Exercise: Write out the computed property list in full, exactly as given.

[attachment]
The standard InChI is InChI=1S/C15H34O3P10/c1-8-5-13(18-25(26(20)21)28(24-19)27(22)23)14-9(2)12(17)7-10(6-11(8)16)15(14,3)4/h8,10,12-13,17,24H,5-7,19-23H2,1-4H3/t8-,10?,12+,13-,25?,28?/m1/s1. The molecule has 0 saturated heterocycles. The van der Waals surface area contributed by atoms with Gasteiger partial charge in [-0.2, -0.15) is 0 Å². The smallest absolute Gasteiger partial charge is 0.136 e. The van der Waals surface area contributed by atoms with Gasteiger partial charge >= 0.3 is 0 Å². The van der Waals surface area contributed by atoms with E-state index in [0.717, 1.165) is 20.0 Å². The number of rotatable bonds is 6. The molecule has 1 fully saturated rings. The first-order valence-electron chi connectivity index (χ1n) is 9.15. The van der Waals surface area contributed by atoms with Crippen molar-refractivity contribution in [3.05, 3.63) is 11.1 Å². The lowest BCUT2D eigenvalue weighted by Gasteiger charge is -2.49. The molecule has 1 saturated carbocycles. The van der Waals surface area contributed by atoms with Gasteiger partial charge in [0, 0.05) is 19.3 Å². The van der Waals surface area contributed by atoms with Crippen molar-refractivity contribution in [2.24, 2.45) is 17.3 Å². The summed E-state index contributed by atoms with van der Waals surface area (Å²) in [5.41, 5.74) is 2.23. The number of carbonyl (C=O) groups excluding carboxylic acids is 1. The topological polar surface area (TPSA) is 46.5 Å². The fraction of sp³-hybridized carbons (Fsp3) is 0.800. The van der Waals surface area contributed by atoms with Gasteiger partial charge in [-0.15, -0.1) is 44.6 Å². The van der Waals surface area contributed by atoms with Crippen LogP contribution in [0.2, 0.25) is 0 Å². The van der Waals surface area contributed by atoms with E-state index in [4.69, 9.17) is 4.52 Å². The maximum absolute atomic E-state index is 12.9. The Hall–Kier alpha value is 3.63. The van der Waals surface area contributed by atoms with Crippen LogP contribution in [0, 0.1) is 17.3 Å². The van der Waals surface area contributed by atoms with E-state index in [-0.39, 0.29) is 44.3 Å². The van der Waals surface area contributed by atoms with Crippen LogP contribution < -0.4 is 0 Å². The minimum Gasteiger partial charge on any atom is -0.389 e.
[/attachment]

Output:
The standard InChI is InChI=1S/C15H34O3P10/c1-8-5-13(18-25(26(20)21)28(24-19)27(22)23)14-9(2)12(17)7-10(6-11(8)16)15(14,3)4/h8,10,12-13,17,24H,5-7,19-23H2,1-4H3/t8-,10?,12+,13-,25?,28?/m1/s1. The molecule has 0 saturated heterocycles. The van der Waals surface area contributed by atoms with Gasteiger partial charge in [-0.2, -0.15) is 0 Å². The smallest absolute Gasteiger partial charge is 0.136 e. The van der Waals surface area contributed by atoms with Gasteiger partial charge >= 0.3 is 0 Å². The van der Waals surface area contributed by atoms with E-state index in [0.717, 1.165) is 20.0 Å². The number of rotatable bonds is 6. The molecule has 1 fully saturated rings. The first-order valence-electron chi connectivity index (χ1n) is 9.15. The van der Waals surface area contributed by atoms with Crippen molar-refractivity contribution in [3.05, 3.63) is 11.1 Å². The lowest BCUT2D eigenvalue weighted by Gasteiger charge is -2.49. The molecule has 1 saturated carbocycles. The van der Waals surface area contributed by atoms with Gasteiger partial charge in [0, 0.05) is 19.3 Å². The van der Waals surface area contributed by atoms with Crippen molar-refractivity contribution in [2.24, 2.45) is 17.3 Å². The summed E-state index contributed by atoms with van der Waals surface area (Å²) in [5.41, 5.74) is 2.23. The number of carbonyl (C=O) groups excluding carboxylic acids is 1. The topological polar surface area (TPSA) is 46.5 Å². The fraction of sp³-hybridized carbons (Fsp3) is 0.800. The van der Waals surface area contributed by atoms with Gasteiger partial charge in [-0.15, -0.1) is 44.6 Å². The van der Waals surface area contributed by atoms with Crippen LogP contribution in [0.2, 0.25) is 0 Å². The van der Waals surface area contributed by atoms with E-state index in [4.69, 9.17) is 4.52 Å². The maximum absolute atomic E-state index is 12.9. The Hall–Kier alpha value is 3.63. The van der Waals surface area contributed by atoms with Crippen LogP contribution in [0, 0.1) is 17.3 Å². The van der Waals surface area contributed by atoms with E-state index in [-0.39, 0.29) is 44.3 Å². The van der Waals surface area contributed by atoms with Crippen LogP contribution < -0.4 is 0 Å². The minimum Gasteiger partial charge on any atom is -0.389 e.